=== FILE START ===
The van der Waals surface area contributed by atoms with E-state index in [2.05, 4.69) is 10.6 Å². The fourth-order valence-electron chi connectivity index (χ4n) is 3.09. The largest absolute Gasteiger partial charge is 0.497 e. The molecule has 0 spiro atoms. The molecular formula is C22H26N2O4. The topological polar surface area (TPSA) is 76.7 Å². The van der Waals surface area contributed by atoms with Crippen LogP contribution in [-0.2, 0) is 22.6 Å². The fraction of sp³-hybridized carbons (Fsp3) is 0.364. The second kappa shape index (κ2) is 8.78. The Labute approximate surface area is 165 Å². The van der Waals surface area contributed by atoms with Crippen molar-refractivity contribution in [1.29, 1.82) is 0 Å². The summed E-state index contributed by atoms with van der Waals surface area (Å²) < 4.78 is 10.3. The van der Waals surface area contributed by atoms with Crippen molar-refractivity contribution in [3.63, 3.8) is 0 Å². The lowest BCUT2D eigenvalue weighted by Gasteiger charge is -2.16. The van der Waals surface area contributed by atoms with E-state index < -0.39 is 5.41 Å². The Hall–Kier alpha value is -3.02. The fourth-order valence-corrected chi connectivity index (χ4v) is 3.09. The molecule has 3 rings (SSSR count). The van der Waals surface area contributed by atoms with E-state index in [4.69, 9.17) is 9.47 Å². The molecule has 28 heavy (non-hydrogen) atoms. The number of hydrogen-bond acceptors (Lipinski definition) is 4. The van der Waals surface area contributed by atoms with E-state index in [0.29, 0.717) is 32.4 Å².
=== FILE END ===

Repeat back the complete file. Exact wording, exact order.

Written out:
The van der Waals surface area contributed by atoms with E-state index in [2.05, 4.69) is 10.6 Å². The fourth-order valence-electron chi connectivity index (χ4n) is 3.09. The largest absolute Gasteiger partial charge is 0.497 e. The molecule has 0 spiro atoms. The molecular formula is C22H26N2O4. The topological polar surface area (TPSA) is 76.7 Å². The van der Waals surface area contributed by atoms with Crippen LogP contribution in [-0.2, 0) is 22.6 Å². The fraction of sp³-hybridized carbons (Fsp3) is 0.364. The second kappa shape index (κ2) is 8.78. The Labute approximate surface area is 165 Å². The van der Waals surface area contributed by atoms with Crippen molar-refractivity contribution in [1.29, 1.82) is 0 Å². The summed E-state index contributed by atoms with van der Waals surface area (Å²) < 4.78 is 10.3. The van der Waals surface area contributed by atoms with Crippen molar-refractivity contribution in [3.63, 3.8) is 0 Å². The lowest BCUT2D eigenvalue weighted by Gasteiger charge is -2.16. The van der Waals surface area contributed by atoms with E-state index < -0.39 is 5.41 Å². The Hall–Kier alpha value is -3.02. The fourth-order valence-corrected chi connectivity index (χ4v) is 3.09. The molecule has 3 rings (SSSR count). The van der Waals surface area contributed by atoms with E-state index in [4.69, 9.17) is 9.47 Å². The molecule has 28 heavy (non-hydrogen) atoms. The number of hydrogen-bond acceptors (Lipinski definition) is 4. The van der Waals surface area contributed by atoms with E-state index in [0.29, 0.717) is 32.4 Å².